Job Support Scheme – Update

Further to our previous update on the Government’s Job Support Scheme (JSS), the Government has recently announced significant changes to the grant support programme which are likely to be welcome news for many employers!

The scheme comprises of two support routes, dependent upon the circumstances affecting the business; for employers facing decreased demand, the Job Support Scheme Open (JSSO) will apply, whereas those businesses that are legally required to close their premises, will be able to access the Job Support Scheme Closed (JSSC).

Job Support Scheme Open (JSSO)

The JSSO is aimed at giving employers the option of keeping their employees in a job on reduced hours, rather than making them redundant.

On Thursday 22nd October, the Government announced the following key changes to the JSSO; providing much needed additional financial support to businesses from 1st November 2020;

  • The minimum hours required for employees to work has dropped, from 33% to 20%
  • The ’employer’ contribution for non-worked hours has reduced from one third (1/3) to just 5%

The employer will continue to pay their employees as normal for the hours worked and, alongside this, the employee will receive 66.67% of their normal pay for the hours not worked – this will be made up of contributions from the employer and from the Government. The employer will pay 5% of reference salary for the hours not worked, up to a maximum of £125 per month, with the discretion to pay more than this if they wish.  The Government will pay the remainder of 61.67%, of reference salary for the hours not worked, up to a maximum of £1,541.75 per month.

This will ensure employees continue to receive at least 73% of their normal wages, where they earn £3,125 a month or less.

Employers using the JSSO will also remain able to claim the Job Retention Bonus (JRB) is they meet the eligibility criteria.

Job Support Scheme Closed (JSSC)

The JSSC is designed to help employers that have been legally required to close their premises as a direct result of coronavirus restrictions, set by one or more of the four governments of the UK, by supporting the wage costs of employees who have been instructed to cease work in such premises.

Each employee who cannot work due to these restrictions will receive two thirds (2/3) of their normal pay, paid by their employer and fully funded by the government, to a maximum of £2,083.33 per month, although their employer has discretion to pay more than this if they wish .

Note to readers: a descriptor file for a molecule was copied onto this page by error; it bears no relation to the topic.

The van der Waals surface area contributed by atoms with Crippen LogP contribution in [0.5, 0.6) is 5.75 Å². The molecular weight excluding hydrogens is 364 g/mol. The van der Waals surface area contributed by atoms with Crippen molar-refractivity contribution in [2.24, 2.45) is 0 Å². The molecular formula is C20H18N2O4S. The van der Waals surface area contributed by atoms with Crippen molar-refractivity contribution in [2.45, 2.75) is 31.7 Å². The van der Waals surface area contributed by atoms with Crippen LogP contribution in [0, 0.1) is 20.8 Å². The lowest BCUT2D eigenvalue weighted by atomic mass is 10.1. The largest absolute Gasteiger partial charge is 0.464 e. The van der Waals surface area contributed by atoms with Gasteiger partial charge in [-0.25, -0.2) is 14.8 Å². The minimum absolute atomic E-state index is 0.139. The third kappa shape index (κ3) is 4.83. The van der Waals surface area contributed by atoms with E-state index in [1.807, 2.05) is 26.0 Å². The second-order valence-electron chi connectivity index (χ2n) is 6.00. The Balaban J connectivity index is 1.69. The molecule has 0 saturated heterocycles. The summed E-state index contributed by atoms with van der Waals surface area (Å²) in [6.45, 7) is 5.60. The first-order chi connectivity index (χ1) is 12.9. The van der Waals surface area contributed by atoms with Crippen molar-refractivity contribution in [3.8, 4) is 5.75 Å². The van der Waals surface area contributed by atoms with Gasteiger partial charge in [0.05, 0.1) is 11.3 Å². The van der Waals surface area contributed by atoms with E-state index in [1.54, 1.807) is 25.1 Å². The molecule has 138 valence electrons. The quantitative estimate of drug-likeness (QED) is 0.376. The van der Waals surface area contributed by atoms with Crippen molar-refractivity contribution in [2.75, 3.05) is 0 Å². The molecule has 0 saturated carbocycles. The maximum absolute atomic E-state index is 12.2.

It is anticipated that this will protect employee incomes, limit unemployment and retain employer-employee matches so that these premises are able to reopen as quickly as possible when circumstances allow.

Employees may also be entitled to additional financial support, including Universal Credit.

Further Information of the JSS

The Job Support Scheme will be open from 1st November 2020 and run for 6 months, until 30 April 2021. The government will review the terms of the scheme in January 2021.

Employers will be able to claim in arrears from 8th December 2020, with payments made after the claim has been approved. Neither the employer nor the employee needs to have benefitted from the Coronavirus Job Retention Scheme to be eligible for the Job Support Scheme.

Further guidance on the steps that employers need to take to calculate and make a claim to the Job Support Scheme will be published by the end of October.

Considerations and HR Perspective

As has the been the case throughout the Covid-19 pandemic, the ever-changing situation impacts the employment relationship greatly, and it’s important to ensure that any action taken is fair, and legally complaint.

As was the case with the Coronavirus Job Retention Scheme (CJRS), an amendment to the Terms of employment, in line with the JSS, must be agreed and confirmed in writing. Employers should understand and consider if they have a contractual right to apply lay-off or short-time working with reduced pay, and if so, the terms of the JSS would be preferable to Statutory Guarantee Payments only.

Furthermore, the increase in funding may also impact on the rationale and necessity for making redundancies, and employers should take care in their decision-making with this regard.   For those that are currently undergoing consultation for potential redundancies, it is important to show that they have considered and consulted on the recent changes, and to present a justifiable reason as to why the change in funding is unable to prevent job losses, if this is the case.

For more information on the scheme, or advice and support for employment matters, please contact our dedicated team on 01743 444007 or at

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